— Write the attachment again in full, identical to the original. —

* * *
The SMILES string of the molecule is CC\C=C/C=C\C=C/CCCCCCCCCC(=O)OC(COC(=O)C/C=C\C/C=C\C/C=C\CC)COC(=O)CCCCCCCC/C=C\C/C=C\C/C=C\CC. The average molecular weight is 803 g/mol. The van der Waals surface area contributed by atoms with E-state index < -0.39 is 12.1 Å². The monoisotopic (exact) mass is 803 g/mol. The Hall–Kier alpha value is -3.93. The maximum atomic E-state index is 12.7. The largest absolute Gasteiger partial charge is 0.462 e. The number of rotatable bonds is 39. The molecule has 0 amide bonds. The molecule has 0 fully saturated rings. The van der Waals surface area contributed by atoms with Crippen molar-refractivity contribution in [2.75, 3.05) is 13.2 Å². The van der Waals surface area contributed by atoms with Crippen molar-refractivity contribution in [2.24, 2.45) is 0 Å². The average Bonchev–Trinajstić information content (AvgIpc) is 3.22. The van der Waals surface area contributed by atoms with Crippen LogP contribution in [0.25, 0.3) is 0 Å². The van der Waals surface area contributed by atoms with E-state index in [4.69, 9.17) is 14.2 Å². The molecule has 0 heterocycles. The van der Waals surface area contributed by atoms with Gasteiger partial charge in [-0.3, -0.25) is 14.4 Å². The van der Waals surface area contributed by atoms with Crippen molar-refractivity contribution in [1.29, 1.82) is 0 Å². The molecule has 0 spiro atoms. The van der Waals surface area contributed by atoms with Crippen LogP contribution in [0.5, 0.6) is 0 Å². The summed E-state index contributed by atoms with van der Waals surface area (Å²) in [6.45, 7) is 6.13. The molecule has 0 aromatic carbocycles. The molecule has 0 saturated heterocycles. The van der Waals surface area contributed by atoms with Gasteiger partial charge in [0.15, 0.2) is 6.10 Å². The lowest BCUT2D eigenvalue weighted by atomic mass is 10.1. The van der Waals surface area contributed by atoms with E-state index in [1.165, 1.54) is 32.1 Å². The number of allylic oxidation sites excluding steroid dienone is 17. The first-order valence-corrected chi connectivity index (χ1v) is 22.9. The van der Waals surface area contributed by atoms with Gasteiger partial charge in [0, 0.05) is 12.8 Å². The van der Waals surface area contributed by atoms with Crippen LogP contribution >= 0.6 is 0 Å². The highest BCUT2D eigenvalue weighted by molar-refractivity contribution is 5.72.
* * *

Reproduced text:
The SMILES string of the molecule is CC\C=C/C=C\C=C/CCCCCCCCCC(=O)OC(COC(=O)C/C=C\C/C=C\C/C=C\CC)COC(=O)CCCCCCCC/C=C\C/C=C\C/C=C\CC. The average molecular weight is 803 g/mol. The van der Waals surface area contributed by atoms with E-state index < -0.39 is 12.1 Å². The monoisotopic (exact) mass is 803 g/mol. The Hall–Kier alpha value is -3.93. The maximum atomic E-state index is 12.7. The largest absolute Gasteiger partial charge is 0.462 e. The number of rotatable bonds is 39. The molecule has 0 amide bonds. The molecule has 0 fully saturated rings. The van der Waals surface area contributed by atoms with Crippen molar-refractivity contribution in [2.75, 3.05) is 13.2 Å². The van der Waals surface area contributed by atoms with Crippen molar-refractivity contribution in [2.24, 2.45) is 0 Å². The average Bonchev–Trinajstić information content (AvgIpc) is 3.22. The van der Waals surface area contributed by atoms with Crippen LogP contribution in [0.25, 0.3) is 0 Å². The van der Waals surface area contributed by atoms with E-state index in [4.69, 9.17) is 14.2 Å². The molecule has 0 heterocycles. The van der Waals surface area contributed by atoms with Gasteiger partial charge in [-0.3, -0.25) is 14.4 Å². The van der Waals surface area contributed by atoms with Crippen molar-refractivity contribution in [1.29, 1.82) is 0 Å². The molecule has 0 spiro atoms. The van der Waals surface area contributed by atoms with Crippen LogP contribution in [0.5, 0.6) is 0 Å². The summed E-state index contributed by atoms with van der Waals surface area (Å²) in [6.45, 7) is 6.13. The molecule has 0 aromatic carbocycles. The molecule has 0 saturated heterocycles. The van der Waals surface area contributed by atoms with Gasteiger partial charge in [0.15, 0.2) is 6.10 Å². The lowest BCUT2D eigenvalue weighted by atomic mass is 10.1. The van der Waals surface area contributed by atoms with E-state index in [1.165, 1.54) is 32.1 Å². The number of allylic oxidation sites excluding steroid dienone is 17. The first-order valence-corrected chi connectivity index (χ1v) is 22.9. The van der Waals surface area contributed by atoms with Gasteiger partial charge in [0, 0.05) is 12.8 Å². The van der Waals surface area contributed by atoms with Crippen LogP contribution >= 0.6 is 0 Å². The highest BCUT2D eigenvalue weighted by molar-refractivity contribution is 5.72.